This is the 31st in a series of posts on the Fujifilm GFX-50S. The series starts here.
Since the GFX came out, there has been much ‘net discussion as to whether there are any quality improvements over the best full frame (FF) cameras with the best glass. Those discussions usually ignore the fact that the best FF glass of normal to long focal length works just fine on the GFX at aspect ratios of 4:5 or squarer. Nevertheless, it seems like a comparison of the Fuji 63mm f/2.8 lens on the GFX to the Otus 55 mm f/1.4 on the Sony a7RII might be instructive.
So that’s what I’m going to do today.
Sorta. I’m doing a very limited comparison. On-axis only, and for three parameters: resolution, longitudinal chromatic aberration (LoCA), and focus shift.
I’m using a variant of the protocol described here. The subject distance was 6 feet, which is about as far back as I can get with these lenses on these cameras. I tested at the lenses best apertures, which in the case of the Otus are f/2.8 through f/5.6, and in the case of the Fuji 63 are one stop down from there. That’s convenient, since because of the larger sensor, the equivalent f-stops on the Fuji are one stop down from a given f-stop on a FF camera. I lost a fight with MTF Mapper, and am only able to show you the red and green raw channels today. The blue ones are AWOL, and I don’t know why at the moment.
At the widest apertures tested:
The right side of the screen has the camera closer to the subject than the left. First off, note that the depth of field (DOF) of the two camera/lens combinations is about the same. You can see that the Fuji lens on the GFX is sharper than the Otus on the a7RII. We have already seen that the Otus on the GFX is only marginally sharper in the middle than the Fuji 63; that’s because both lenses can lay down details in the center of the image that the sensor can’t pick up. Also not, surprisingly, that the LoCA is about the same for both lenses. That’s because we can’t wee the blue channel here. We have seen that the blue channel in the Fuji 63 has about the shift of the red channel, while the blue channel in the Otus is pretty much on top of the green channel.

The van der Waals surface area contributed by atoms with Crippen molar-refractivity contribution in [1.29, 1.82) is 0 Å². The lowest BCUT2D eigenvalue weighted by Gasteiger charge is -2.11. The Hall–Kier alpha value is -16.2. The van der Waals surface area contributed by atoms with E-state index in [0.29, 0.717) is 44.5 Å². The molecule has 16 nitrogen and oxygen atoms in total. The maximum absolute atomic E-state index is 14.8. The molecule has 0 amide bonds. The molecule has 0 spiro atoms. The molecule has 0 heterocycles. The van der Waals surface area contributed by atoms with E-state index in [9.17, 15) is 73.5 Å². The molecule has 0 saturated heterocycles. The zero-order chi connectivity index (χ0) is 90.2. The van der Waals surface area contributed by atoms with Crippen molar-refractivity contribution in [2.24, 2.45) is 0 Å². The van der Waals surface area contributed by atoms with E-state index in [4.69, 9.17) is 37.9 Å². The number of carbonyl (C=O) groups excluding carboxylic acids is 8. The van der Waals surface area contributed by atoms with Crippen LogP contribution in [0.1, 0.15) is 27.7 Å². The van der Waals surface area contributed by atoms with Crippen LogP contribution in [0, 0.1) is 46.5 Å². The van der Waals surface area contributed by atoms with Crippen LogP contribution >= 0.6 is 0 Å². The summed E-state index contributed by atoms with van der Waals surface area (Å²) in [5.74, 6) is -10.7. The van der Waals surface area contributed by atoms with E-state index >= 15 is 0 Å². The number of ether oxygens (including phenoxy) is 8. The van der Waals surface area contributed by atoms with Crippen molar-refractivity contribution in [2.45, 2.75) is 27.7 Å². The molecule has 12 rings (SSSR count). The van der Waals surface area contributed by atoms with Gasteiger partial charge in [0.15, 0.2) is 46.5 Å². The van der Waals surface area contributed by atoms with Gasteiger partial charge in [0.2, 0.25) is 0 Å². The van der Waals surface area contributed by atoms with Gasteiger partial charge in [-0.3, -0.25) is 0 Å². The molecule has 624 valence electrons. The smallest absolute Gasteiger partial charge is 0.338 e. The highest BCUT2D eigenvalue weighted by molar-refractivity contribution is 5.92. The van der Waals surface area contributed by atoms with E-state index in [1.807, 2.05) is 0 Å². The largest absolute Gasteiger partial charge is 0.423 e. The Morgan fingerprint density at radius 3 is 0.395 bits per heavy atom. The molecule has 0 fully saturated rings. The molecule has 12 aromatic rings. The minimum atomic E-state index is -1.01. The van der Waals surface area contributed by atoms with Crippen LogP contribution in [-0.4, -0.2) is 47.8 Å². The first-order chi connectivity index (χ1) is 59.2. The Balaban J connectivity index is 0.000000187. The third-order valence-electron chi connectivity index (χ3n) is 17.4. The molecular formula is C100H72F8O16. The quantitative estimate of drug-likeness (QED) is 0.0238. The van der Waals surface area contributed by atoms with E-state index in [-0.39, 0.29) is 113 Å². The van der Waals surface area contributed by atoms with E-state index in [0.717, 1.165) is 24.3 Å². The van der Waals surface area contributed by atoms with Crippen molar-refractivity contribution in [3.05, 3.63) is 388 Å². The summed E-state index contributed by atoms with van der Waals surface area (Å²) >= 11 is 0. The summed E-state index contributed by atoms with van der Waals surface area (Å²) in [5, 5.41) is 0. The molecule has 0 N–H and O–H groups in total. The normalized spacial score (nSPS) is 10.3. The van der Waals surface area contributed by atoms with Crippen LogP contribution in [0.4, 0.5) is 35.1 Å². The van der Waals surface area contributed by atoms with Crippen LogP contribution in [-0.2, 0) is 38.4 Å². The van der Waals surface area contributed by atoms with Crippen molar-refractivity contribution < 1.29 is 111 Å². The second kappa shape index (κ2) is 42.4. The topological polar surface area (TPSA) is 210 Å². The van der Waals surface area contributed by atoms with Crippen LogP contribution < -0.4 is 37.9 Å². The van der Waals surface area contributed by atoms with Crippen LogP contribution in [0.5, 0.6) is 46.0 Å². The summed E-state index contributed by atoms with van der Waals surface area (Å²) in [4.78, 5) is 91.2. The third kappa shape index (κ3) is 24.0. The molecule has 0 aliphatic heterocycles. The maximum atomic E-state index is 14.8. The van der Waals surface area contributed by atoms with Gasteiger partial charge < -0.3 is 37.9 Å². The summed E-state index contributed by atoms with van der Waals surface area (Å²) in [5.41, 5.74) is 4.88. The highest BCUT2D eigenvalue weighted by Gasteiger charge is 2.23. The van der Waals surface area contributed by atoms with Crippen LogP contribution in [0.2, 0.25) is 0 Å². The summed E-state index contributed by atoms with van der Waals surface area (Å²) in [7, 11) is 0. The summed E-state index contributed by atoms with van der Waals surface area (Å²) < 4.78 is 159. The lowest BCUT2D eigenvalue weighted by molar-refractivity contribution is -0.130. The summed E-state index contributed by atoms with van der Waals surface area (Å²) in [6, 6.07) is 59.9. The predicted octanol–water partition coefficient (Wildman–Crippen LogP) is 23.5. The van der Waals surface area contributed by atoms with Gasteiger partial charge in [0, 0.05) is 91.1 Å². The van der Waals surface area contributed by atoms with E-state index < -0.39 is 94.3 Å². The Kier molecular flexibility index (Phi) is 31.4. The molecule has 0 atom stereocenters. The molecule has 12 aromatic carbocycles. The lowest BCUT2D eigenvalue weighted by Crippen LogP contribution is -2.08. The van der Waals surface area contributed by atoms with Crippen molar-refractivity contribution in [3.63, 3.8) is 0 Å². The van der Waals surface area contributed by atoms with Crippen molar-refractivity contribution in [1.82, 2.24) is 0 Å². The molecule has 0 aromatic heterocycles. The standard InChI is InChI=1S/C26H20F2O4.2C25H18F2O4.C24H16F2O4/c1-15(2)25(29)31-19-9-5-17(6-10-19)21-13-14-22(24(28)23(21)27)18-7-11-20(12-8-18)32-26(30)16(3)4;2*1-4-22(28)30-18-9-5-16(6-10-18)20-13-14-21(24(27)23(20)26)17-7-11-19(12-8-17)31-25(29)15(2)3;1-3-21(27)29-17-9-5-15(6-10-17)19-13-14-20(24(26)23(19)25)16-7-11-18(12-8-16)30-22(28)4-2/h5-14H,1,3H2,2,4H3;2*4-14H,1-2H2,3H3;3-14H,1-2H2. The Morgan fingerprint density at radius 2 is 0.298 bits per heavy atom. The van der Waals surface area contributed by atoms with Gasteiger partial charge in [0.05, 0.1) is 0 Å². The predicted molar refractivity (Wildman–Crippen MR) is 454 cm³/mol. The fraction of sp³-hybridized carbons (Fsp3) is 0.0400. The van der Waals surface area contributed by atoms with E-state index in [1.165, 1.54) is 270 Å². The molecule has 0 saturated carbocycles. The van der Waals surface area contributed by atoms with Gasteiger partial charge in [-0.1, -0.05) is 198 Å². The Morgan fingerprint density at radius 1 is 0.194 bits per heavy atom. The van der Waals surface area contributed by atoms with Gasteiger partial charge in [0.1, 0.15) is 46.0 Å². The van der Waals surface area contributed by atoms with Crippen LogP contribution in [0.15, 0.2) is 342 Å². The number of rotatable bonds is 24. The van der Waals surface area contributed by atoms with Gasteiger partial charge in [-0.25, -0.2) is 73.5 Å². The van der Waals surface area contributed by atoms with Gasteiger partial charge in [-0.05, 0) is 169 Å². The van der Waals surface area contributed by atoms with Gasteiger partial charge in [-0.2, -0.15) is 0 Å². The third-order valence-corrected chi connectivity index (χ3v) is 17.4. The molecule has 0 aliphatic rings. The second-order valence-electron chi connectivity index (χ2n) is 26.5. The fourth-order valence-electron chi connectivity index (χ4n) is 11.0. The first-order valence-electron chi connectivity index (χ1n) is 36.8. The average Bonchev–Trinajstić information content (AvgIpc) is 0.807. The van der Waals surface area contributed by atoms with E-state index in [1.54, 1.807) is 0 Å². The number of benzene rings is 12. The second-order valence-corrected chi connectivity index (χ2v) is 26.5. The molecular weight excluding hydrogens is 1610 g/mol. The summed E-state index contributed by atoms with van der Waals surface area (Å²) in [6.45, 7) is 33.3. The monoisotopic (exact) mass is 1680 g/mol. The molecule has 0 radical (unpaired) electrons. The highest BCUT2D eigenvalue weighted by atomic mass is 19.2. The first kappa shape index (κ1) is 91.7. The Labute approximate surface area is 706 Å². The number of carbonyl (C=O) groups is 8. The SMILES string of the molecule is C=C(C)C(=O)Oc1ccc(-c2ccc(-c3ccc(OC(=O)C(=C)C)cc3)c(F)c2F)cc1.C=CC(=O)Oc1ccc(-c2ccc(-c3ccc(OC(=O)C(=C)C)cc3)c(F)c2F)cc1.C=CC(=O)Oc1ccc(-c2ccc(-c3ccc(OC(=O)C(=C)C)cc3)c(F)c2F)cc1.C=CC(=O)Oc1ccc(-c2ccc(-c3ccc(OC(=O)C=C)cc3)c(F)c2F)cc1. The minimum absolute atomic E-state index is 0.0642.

Stopping both lenses down a stop:
The Fuji is marginally sharper.
At the narrowest stops tested:
Looking at focus shift:
The focus shift on the Fuji lens is worse. Best to focus the 63 at the taking aperture. But that’s true of the Otus, too, just to a lesser degree.
My conclusion from this test is that the differences in central image quality between the two camera systems is small enough to be unimportant in normal photography. When you think about the price difference between the Otus and the Fuji 63, that’s a bit surprising. We have seen elsewhere that there is little difference between the photographic dynamic range of the two cameras. And, of course, the Otus has qualities that this test does not address.
But, as I pointed out above, the Otus is quite happy on the GFX, if you crop to 4:5 or squarer.